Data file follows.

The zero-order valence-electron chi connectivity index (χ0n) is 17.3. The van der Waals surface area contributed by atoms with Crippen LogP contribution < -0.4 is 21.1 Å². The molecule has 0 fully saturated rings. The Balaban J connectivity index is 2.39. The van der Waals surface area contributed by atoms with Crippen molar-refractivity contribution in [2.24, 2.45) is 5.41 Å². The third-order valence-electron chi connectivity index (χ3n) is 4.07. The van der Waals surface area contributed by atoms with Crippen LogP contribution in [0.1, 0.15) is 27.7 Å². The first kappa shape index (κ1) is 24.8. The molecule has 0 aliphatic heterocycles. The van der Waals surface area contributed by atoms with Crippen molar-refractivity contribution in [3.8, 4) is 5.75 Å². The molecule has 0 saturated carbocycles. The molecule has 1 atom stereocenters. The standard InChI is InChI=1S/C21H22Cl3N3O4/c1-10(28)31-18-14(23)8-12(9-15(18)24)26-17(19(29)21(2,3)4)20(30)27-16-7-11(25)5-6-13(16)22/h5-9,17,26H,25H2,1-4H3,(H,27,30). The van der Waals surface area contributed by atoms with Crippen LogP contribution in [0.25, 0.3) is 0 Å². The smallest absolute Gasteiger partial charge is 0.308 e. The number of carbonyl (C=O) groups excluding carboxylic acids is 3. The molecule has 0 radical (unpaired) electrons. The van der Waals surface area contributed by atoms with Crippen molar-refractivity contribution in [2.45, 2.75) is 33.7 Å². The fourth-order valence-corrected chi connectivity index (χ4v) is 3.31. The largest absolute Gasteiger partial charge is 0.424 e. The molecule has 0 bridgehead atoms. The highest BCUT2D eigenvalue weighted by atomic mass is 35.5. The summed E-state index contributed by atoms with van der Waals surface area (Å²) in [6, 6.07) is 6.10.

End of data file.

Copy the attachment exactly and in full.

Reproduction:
The zero-order valence-electron chi connectivity index (χ0n) is 17.3. The van der Waals surface area contributed by atoms with Crippen LogP contribution < -0.4 is 21.1 Å². The molecule has 0 fully saturated rings. The Balaban J connectivity index is 2.39. The van der Waals surface area contributed by atoms with Crippen molar-refractivity contribution in [2.24, 2.45) is 5.41 Å². The third-order valence-electron chi connectivity index (χ3n) is 4.07. The van der Waals surface area contributed by atoms with Crippen LogP contribution in [0.1, 0.15) is 27.7 Å². The first kappa shape index (κ1) is 24.8. The molecule has 0 aliphatic heterocycles. The van der Waals surface area contributed by atoms with Crippen molar-refractivity contribution in [3.8, 4) is 5.75 Å². The molecule has 0 saturated carbocycles. The molecule has 1 atom stereocenters. The standard InChI is InChI=1S/C21H22Cl3N3O4/c1-10(28)31-18-14(23)8-12(9-15(18)24)26-17(19(29)21(2,3)4)20(30)27-16-7-11(25)5-6-13(16)22/h5-9,17,26H,25H2,1-4H3,(H,27,30). The van der Waals surface area contributed by atoms with Crippen LogP contribution in [0.25, 0.3) is 0 Å². The smallest absolute Gasteiger partial charge is 0.308 e. The number of carbonyl (C=O) groups excluding carboxylic acids is 3. The molecule has 0 radical (unpaired) electrons. The van der Waals surface area contributed by atoms with Crippen molar-refractivity contribution in [2.45, 2.75) is 33.7 Å². The fourth-order valence-corrected chi connectivity index (χ4v) is 3.31. The largest absolute Gasteiger partial charge is 0.424 e. The molecule has 0 bridgehead atoms. The highest BCUT2D eigenvalue weighted by atomic mass is 35.5. The summed E-state index contributed by atoms with van der Waals surface area (Å²) in [6, 6.07) is 6.10.